Home Builder Canada Readers survey
NP_lineHome Builder Magazine New Products Online
Computers, Educational

Electrical & Mechanical
Finishes & Surfaces
Kitchens & Baths
Landscape & Design
Speciality Products
Tools & Equipment
Windows & Doors
New Products home

Jon Eakes 2016Tool Talk logoBy Jon Eakes

The high-powered battery competition is not over yet

June was tool launch month as both Milwaukee and DeWalt compete to “own the jobsite.”  I could write this whole issue on the new tools from either one of these two company’s tool launches, but let me concentrate on the most important aspect: understanding the battery platforms that will lock you into one brand or the other.
When tools still had cords, it was easy to buy one tool of a different brand just to try it out. Now that all the major tool brands have managed to supply enough power to “cut the cord” giving a totally cordless jobsite with battery runtimes that will last at least half a day if not all day, no one wants to invest in multiple battery platforms. Each manufacturer is trying to supply the whole jobsite, from a wide variety of tools to incredible cordless power for the larger tools. This month I got my hands on a table saw, mitre saws, surface grinders and concrete fastener drills that can outperform many similar corded tools.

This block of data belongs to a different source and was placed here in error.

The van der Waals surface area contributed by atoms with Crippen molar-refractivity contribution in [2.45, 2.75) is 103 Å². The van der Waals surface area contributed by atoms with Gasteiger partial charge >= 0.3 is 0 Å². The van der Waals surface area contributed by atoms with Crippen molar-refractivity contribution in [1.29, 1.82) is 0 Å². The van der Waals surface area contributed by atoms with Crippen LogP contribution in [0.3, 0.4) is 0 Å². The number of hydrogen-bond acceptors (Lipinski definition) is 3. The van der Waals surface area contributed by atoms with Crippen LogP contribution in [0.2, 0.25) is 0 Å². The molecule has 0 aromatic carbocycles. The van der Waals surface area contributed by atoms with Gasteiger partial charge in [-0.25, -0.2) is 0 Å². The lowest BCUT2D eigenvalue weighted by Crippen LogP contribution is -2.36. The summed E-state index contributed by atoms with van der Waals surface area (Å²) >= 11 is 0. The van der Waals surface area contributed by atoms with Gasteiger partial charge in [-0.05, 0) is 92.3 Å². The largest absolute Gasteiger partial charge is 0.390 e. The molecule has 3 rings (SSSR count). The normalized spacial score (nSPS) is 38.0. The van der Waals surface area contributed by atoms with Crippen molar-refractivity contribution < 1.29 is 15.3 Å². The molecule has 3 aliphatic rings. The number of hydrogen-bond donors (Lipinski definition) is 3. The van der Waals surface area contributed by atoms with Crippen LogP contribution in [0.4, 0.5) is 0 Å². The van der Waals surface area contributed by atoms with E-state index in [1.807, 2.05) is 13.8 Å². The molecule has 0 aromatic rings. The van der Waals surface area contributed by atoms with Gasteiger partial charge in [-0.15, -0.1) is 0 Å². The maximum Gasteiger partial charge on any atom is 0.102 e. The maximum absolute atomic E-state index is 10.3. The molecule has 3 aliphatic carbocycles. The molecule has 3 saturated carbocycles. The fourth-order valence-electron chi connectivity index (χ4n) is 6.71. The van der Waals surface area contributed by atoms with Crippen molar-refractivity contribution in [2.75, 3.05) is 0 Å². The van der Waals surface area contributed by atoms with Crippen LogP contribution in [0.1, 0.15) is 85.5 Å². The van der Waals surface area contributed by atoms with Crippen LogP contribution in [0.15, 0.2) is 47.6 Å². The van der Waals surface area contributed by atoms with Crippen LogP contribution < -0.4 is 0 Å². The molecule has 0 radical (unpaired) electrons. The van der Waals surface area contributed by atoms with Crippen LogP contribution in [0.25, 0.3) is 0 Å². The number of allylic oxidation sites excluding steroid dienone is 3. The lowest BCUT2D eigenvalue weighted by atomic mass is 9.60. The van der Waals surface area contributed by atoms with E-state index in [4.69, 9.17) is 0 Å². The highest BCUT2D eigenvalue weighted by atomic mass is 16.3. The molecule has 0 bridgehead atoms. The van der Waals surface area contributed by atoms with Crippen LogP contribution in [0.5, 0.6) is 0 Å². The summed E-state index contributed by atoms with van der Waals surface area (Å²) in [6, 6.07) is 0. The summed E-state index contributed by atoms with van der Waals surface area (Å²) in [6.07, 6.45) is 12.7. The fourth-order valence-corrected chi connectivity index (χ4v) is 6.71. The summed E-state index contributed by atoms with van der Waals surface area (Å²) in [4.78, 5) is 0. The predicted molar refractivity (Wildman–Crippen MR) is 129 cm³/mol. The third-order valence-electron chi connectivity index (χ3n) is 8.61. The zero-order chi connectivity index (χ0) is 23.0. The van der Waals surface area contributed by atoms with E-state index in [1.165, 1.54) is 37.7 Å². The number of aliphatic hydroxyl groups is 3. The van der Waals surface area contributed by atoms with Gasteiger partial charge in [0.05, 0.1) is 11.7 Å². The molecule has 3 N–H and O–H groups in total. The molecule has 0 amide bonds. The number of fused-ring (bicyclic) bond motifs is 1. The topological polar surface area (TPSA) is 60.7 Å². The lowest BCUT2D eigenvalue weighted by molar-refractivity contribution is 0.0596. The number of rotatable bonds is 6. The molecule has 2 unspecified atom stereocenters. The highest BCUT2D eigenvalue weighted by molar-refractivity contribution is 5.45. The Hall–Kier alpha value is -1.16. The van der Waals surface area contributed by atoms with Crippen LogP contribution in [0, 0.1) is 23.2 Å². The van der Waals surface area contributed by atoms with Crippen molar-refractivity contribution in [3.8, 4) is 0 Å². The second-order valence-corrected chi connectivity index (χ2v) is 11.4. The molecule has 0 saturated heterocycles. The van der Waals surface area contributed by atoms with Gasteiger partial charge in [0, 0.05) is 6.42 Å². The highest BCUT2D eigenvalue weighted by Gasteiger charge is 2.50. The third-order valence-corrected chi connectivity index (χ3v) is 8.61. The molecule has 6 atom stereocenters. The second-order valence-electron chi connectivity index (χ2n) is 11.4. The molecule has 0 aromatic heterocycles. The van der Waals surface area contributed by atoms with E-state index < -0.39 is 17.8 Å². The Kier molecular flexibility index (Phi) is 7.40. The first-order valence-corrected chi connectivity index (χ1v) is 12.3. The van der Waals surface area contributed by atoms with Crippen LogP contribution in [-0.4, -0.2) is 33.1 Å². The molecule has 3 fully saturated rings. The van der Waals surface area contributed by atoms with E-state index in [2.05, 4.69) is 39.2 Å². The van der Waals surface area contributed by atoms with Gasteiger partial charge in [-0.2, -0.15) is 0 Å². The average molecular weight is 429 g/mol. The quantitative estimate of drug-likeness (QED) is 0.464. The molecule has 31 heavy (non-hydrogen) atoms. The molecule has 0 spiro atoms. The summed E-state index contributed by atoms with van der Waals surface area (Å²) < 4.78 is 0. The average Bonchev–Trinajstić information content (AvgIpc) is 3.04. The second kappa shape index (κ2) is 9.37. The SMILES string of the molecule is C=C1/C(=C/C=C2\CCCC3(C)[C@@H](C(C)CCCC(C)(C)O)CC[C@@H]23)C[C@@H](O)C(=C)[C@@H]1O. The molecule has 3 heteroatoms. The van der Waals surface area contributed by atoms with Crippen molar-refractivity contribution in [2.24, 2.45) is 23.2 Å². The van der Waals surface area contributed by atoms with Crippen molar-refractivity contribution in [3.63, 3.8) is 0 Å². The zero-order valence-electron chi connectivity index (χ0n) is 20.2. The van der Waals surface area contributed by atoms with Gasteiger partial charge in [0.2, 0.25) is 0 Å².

One quick clarification: All our current 18v power tool batteries measure 20v when not under load, so DeWalt chooses to call it 20v Max, while putting in the fine print that this is 18v under load. The other companies list the “under load” voltage, as is required in Europe. All battery packs labelled 18 or 20 volts give out the same voltage. The higher the AmpHour rating, the bigger the gas tank.
Milwaukee is giving us very impressive tools by boosting the ampHours on their full tool line of compatible 18v RED LITHIUM batteries to 9Ah while optimizing each brushless motor for the task and providing efficient full tool system electronics. This new battery on some exciting tools, such as a 7-1/4” M18 FUEL circular saw, is outperforming their own corded saws!
DeWalt is impressive as well, using brushless motors and on-board electronics, but has chosen an importantly different route with essentially the same battery cells. They say there is a thermal overheating wall in trying to go to extreme power output required for large tools while staying at the 18v level—so they are wiring their FlexVolt cells in series. Rather than three banks of five cells—each feeding the tool at 20v as usual—in the FlexVolt battery pack they put all 15 cells in series to give 60v. For compatibility back to your existing 20v DeWalt tools, they have an ingenious switching mechanism that re-wires the 15 cells back to 3 banks of 20v as soon as you put the FlexVolt battery on their 20v tools. For their mire saws they put two packs on the saw in series, giving the tool 120v DC. They even provide a battery replacement gadget that turns that same saw into a corded tool running at 120v AC.

In the math of power equations, these two systems are equal: all the power comes from basically the same 15 fuel cells. But higher voltage allows smaller wires to deliver the same power, which does change the motor construction and lowers the internal heating of wire connectors inside the battery. DeWalt, of course, claims that their 60v and 120v motors are more efficient and that the batteries will run cooler and last longer.